MTN Group Chief Executive Officer (CEO) Rob Shuter yesterday faulted the demand for $2 billion cash by the Office of the Attorney-General of the Federation (OAGF).
It accused AGF Abubakar Malami, of “playing games” over the demand for the cash, which the government said was in tax arrears from the telecoms giant.
Shuter spoke at a conference call where MTN’s 2018 annual results were presented to the country’s executives and stakeholders.
Malami had last September written to MTN Nigeria, demanding the payment of $2 billion in tax arrears.
He broke the cash down to a 10-year period for import duties, Value Added Tax (VAT) and withholding taxes on foreign imports/payments.
MTN Nigeria had rejected the allegation, insisting that it had fully settled all outstanding taxes.
The telco also sued the AGF.
Reiterating the telco’s stance, Shuter described the legal process as “odd,” adding that the AGF had no right to collect tax on behalf of the Federal Government.
He said MTN is a responsible firm which tax assessments are in line with the requirements of the relevant authorities.
The transcript of the conference call reads: “I think if you look at our history for complicated tax disputes they can take years, because you end up going through this tribunal, that tribunal etc.
“Now, of course what’s odd about the Nigeria situation is it’s not the Commissioner for Inland Revenue that we have the dispute with. It’s the attorney-general, who is really not mandated to collect tax.
“So, the legal process is basically saying you’re playing a game that you’re not meant to be playing. And when we talk to the tax authorities they have no particular quarrel with where we are with our various assessments.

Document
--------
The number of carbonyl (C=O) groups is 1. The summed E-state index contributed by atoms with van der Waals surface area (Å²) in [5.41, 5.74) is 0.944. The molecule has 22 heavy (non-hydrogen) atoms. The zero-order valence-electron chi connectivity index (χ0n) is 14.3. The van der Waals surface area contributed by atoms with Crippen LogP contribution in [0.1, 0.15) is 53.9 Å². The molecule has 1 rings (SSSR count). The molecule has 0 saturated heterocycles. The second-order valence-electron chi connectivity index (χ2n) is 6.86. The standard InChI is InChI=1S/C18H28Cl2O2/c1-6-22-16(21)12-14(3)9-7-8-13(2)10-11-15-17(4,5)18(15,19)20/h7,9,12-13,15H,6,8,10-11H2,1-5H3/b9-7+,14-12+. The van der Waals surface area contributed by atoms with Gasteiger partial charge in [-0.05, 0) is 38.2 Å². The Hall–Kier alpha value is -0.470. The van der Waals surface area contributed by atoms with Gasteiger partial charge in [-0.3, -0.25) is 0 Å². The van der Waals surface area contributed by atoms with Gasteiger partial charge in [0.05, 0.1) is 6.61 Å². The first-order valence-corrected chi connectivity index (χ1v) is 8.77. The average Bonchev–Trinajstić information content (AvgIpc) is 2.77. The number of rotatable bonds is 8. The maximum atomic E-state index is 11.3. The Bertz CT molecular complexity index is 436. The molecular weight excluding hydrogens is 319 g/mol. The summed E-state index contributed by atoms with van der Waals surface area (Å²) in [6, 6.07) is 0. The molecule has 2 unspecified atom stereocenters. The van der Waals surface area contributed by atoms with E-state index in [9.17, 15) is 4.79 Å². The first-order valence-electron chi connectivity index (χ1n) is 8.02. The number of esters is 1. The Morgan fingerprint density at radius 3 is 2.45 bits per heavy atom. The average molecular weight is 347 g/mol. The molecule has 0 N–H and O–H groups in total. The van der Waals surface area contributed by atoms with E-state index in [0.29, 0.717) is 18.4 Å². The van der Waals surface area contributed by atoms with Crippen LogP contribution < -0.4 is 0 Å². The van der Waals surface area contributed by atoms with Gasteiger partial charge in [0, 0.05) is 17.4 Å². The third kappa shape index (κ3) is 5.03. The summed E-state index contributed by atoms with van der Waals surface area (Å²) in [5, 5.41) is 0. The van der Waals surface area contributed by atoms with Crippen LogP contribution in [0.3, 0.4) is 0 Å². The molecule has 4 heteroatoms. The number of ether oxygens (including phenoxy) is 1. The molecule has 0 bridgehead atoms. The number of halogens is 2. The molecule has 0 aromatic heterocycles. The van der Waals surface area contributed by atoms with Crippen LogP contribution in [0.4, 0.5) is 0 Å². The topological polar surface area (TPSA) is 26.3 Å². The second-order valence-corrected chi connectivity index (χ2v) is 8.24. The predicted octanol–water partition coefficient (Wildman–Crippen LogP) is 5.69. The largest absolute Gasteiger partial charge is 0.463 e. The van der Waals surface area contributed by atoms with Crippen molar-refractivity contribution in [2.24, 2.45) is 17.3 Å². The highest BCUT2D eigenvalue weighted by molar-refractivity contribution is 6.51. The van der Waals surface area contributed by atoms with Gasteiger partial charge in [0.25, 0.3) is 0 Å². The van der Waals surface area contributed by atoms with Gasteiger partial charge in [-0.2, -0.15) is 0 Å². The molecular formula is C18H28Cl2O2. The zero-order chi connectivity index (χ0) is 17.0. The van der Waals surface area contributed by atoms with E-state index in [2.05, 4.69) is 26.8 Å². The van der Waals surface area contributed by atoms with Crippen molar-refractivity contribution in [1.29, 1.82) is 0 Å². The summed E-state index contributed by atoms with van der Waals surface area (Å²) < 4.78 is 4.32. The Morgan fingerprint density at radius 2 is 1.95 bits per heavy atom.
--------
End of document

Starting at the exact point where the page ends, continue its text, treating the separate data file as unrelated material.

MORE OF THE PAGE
“So, either we get the thing chucked out early on and the issue is finished, or it is just one of these lingering things that rolls around in the system for a while. And personally I don’t know which way it’s going to play out.
Also commenting on the issue, the telco’s Chief Financial Officer, Ralph Mupita, said the telco has thoroughly double-checked its books without finding any remote exposure.
He said: “The audit committees of both Nigeria and (the) group, as you can well imagine, have gone through this very thoroughly in terms of all our tax exposures. And it’s the second time we’ve looked at this.
“We looked at it at the half year when it was then a tax assessment before the letters came in August.
“But we still believe there isn’t even a remote exposure that we would put in contingent liabilities. But I think it’s important to re-emphasise the point Rob raised.
“In the course of having any tax disputes with the authorities these things can take years. So if this thing rolls on it’s no different from a transfer pricing matter you may have a dispute with an authority in country x, y, z.”
The hearing of the suit against the AGF first scheduled for November 8 last year has been adjourned to March 26.